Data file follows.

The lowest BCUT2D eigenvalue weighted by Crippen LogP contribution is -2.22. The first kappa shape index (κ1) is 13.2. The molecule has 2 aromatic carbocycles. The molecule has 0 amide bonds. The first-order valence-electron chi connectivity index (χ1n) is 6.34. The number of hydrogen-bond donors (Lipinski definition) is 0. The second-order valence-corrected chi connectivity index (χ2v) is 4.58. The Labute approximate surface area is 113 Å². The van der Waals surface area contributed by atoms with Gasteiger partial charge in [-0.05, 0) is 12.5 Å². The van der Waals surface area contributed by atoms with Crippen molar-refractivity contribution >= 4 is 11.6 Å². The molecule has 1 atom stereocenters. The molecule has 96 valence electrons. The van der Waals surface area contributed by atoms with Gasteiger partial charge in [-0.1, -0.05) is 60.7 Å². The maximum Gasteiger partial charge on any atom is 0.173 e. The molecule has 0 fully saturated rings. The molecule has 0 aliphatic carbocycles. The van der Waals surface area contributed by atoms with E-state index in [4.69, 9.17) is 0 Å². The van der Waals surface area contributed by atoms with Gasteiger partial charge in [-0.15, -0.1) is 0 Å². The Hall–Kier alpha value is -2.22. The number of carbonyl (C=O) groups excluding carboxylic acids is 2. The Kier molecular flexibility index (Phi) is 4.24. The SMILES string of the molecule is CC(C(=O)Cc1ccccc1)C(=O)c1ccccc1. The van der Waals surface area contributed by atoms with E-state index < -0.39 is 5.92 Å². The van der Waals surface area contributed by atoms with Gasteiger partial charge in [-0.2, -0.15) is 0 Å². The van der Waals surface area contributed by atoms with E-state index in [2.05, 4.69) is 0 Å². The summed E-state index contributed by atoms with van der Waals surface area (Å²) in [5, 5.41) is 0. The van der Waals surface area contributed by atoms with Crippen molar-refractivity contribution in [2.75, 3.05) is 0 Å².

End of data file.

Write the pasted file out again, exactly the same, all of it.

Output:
The lowest BCUT2D eigenvalue weighted by Crippen LogP contribution is -2.22. The first kappa shape index (κ1) is 13.2. The molecule has 2 aromatic carbocycles. The molecule has 0 amide bonds. The first-order valence-electron chi connectivity index (χ1n) is 6.34. The number of hydrogen-bond donors (Lipinski definition) is 0. The second-order valence-corrected chi connectivity index (χ2v) is 4.58. The Labute approximate surface area is 113 Å². The van der Waals surface area contributed by atoms with Gasteiger partial charge in [-0.05, 0) is 12.5 Å². The van der Waals surface area contributed by atoms with Crippen molar-refractivity contribution >= 4 is 11.6 Å². The molecule has 1 atom stereocenters. The molecule has 96 valence electrons. The van der Waals surface area contributed by atoms with Gasteiger partial charge in [-0.1, -0.05) is 60.7 Å². The maximum Gasteiger partial charge on any atom is 0.173 e. The molecule has 0 fully saturated rings. The molecule has 0 aliphatic carbocycles. The van der Waals surface area contributed by atoms with E-state index in [4.69, 9.17) is 0 Å². The van der Waals surface area contributed by atoms with Gasteiger partial charge in [-0.15, -0.1) is 0 Å². The Hall–Kier alpha value is -2.22. The number of carbonyl (C=O) groups excluding carboxylic acids is 2. The Kier molecular flexibility index (Phi) is 4.24. The SMILES string of the molecule is CC(C(=O)Cc1ccccc1)C(=O)c1ccccc1. The van der Waals surface area contributed by atoms with E-state index < -0.39 is 5.92 Å². The van der Waals surface area contributed by atoms with Gasteiger partial charge in [-0.2, -0.15) is 0 Å². The van der Waals surface area contributed by atoms with E-state index in [2.05, 4.69) is 0 Å². The summed E-state index contributed by atoms with van der Waals surface area (Å²) in [5, 5.41) is 0. The van der Waals surface area contributed by atoms with Crippen molar-refractivity contribution in [2.75, 3.05) is 0 Å².